Immigrants to multilingual federations can have different identities to choose from

Immigrants to Spain who settle in Catalonia and immigrants to Canada who land in Quebec are likely to find that their new legal and cultural identities are much different from immigrants settling in other parts of their new country.

This was one of the conclusions of a workshop on immigrant integration held in Berlin by the Forum of Federations and the Expert Council of German Foundations on Migration and Integration on Feb. 22, 2010.

The workshop brought together authors from Australia, Belgium, Canada, Germany, Spain and the United States. They are collaborating on a book about immigrant integration in federal countries, a forthcoming publication of the Forum.

The book will also explore the degree to which policies and responsibilities have changed as the issue of immigrant integration has risen on the public agenda during the past decade. The book will compare admission and naturalization programs, language training and education and integration into the community.

A common pattern observed across most of the federations is that admission of immigrants and naturalization of newcomers most often fall under the jurisdiction of the federal government. However, there are exceptions – for example, in Switzerland the federal government, canton and local governments all play a role in the naturalization process. A second common pattern is that most social and economic aid measures are offered at the subnational level (although the involvement of local government varies considerably).

Some of the differences among federations can be traced to their linguistic and cultural composition. In federal countries with several languages that are dominant in certain regions, such as Canada, Belgium and Spain, immigration issues have often been linked to the assertion of cultural autonomy. This means that subnational governments may have a greater say than in federations, such as the United States, where minorities are dispersed and do not have access to structures of government they consider ‘their own.’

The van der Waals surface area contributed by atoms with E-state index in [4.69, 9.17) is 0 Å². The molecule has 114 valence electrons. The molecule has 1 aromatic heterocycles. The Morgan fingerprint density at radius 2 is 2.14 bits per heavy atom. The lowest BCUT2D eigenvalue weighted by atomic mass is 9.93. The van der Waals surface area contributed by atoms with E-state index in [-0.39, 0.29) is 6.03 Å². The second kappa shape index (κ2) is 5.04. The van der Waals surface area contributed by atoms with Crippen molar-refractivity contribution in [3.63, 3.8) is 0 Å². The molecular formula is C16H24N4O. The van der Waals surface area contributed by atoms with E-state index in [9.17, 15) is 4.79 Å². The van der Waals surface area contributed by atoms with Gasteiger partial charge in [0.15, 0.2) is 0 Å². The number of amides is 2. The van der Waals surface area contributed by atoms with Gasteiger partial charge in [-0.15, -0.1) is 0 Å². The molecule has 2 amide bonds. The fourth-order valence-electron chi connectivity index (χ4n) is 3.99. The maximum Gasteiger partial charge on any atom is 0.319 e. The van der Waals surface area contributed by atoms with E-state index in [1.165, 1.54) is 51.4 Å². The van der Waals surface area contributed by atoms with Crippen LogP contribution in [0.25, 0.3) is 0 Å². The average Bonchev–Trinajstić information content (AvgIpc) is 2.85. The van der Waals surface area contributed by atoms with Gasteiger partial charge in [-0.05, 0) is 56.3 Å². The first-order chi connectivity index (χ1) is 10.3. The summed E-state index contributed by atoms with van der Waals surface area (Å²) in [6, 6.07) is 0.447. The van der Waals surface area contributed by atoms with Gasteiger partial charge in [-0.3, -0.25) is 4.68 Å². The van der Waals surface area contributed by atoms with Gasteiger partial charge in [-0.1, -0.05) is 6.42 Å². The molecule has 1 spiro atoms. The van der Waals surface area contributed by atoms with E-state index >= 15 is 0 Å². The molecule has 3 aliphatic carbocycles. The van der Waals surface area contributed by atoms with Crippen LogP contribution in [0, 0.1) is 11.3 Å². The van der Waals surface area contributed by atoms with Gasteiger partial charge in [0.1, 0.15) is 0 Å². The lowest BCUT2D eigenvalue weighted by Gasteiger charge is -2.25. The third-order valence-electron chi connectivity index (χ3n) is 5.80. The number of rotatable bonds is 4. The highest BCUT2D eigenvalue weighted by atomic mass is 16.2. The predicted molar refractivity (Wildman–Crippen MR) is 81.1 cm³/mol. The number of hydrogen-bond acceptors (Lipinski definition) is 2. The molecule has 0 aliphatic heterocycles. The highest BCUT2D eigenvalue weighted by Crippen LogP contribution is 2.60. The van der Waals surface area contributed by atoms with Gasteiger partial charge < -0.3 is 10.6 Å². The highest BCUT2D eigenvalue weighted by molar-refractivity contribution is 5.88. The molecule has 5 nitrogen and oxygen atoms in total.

A more controversial point was the degree to which immigrant integration is approached differently in the federations that have a long history as a destination for migrants – such as Canada, the United States and Australia – compared to the European federations where large-scale immigration began only in the mid-20th century. It was suggested that this difference may explain why, in the past decade or so, some of the European federations have adopted immigrant integration measures that place significant pressure, and may even impose legal requirements, on migrants’ acceptance of the country’s core values and practices.

It was clear from the workshop that focusing on the impact of federalism is an innovative way of looking at the important subject of immigrant integration. The chapters of the book will offer insights into the relationship between governance structures and the policies and programs of individual governments.

The collaborators on the project are:

  • Co-directors: Christian Joppke (American University of Paris) and Leslie Seidle (Senior Policy Advisor, Forum of Federations);
  • Australia: Lesleyanne Hawthorne, University of Melbourne;
  • Belgium: Marco Martiniello, University of Liège;
  • Canada: Keith Banting, Queen’s University;
  • Germany: Michael Bommes, University of Osnabrück/Holger Kolb, Sachverstaendigenrat deutscher Stiftungen für Integration und Migration [Expert Council of German Foundations on Migration and Integration];
  • Switzerland: Gianni D’Amato, University of Neuchâtel;
  • Spain: Ricard Zapata-Barrera, Universitat Pompeu Fabra;
  • United States: Gary Freeman/Stuart Tendler, University of Texas at Austin.
Back to Events